Today, we bring you a new occasional feature on DipNote: "Readers Write." Look for more comments -- and replies -- highlighted on the blog in the weeks to come!
In response to a previous blog posting, Dr. Eileen N. in California had written:
"Focusing on health in children is important, but their adult parents must be healthy too. Any global health care system strengthening program must include provision for sustainable changes and improvements to the entire healthcare system no matter what age the people it serves may be. Although admirable and a start, a healthy child program runs the risk of consuming healthcare resources at the expense of the greater good, just as disease specific programs do. Broaden the program out in order to create healthy families and healthy communities."Jennifer Klein, who works on global health policy topics in the Office of Global Women's Issues, replies:
You raise a very good point. The “Thousand Days” initiative was created to deliberately focus on child and maternal nutrition within a narrowly-defined (and crucial) time period, but that doesn't mean that other programs and initiatives don't -- or shouldn't -- take a broader view.
The U.S. Global Health Initiative (GHI), for example, prioritizes sustainability and a holistic conceptualization of health. This worldwide program seeks to strengthen existing health systems and develop countries' capacity to improve the health of their people. It recognizes that, for instance, improving women's health means successfully tackling the economic, cultural, social, and legal barriers that put obstacles in the way of their care. This means taking on gender-based violence, a lack of educational and economic opportunity, and harmful traditional practices, such as early marriage and female genital mutilation. The Secretary's Office of Global Women's Issues has been active in promoting this initiative.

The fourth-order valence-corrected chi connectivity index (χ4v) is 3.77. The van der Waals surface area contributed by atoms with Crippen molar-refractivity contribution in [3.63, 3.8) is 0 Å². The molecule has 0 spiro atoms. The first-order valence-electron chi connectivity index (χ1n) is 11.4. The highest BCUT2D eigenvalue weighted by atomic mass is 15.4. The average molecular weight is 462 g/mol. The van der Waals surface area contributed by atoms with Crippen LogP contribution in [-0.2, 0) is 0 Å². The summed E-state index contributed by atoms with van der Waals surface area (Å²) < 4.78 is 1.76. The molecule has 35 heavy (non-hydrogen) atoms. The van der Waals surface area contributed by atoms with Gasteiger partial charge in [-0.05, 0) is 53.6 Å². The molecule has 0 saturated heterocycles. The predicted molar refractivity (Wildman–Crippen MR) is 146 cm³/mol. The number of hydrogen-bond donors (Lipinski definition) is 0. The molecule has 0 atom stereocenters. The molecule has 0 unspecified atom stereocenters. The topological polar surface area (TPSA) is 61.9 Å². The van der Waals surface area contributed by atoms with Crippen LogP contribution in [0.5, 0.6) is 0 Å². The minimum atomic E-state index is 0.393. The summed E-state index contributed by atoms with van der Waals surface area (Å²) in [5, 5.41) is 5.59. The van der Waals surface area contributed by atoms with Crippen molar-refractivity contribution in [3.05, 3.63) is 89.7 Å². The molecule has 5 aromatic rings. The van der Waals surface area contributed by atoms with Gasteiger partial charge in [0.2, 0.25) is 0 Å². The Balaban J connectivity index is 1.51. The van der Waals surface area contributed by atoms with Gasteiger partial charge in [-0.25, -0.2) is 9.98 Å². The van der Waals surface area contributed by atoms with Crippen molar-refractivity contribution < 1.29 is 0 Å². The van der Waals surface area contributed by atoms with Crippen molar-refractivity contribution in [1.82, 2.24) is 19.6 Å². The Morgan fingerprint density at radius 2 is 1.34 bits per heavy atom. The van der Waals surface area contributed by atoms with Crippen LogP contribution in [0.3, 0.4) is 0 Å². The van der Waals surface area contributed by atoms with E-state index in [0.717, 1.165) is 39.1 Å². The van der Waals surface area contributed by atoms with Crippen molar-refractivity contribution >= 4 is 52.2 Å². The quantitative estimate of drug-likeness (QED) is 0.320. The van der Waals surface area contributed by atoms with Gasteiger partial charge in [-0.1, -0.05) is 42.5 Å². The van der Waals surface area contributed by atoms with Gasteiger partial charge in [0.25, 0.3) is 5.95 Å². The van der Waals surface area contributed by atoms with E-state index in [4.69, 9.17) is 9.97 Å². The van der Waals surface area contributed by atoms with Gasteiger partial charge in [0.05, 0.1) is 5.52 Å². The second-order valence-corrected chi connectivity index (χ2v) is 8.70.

The Global Health Initiative will help the U.S. integrate and coordinate its many global health programs so they meet the range of needs women, children and families face in the developing world. Secretary Clinton's recent address on the initiative explains the vision. You can also see examples of the GHI in action in the work of the U.S. Agency for International Development, the President's Emergency Plan for AIDS Relief, and the Centers for Disease Control and Prevention.
We believe that providing a variety of programs, coordinated through GHI, allows us to be nimble and responsive to changing healthcare needs around the world and to adapt our strategies to different regions and cultures on the basis of “lessons learned.” You can follow some of those stories on DipNote (e.g., Swaziland's Bold Leadership in Fighting HIV/AIDS; Reproductive Health Care in Crisis Situations), and we hope to bring you more in the future.
Thanks for your thought-provoking comment!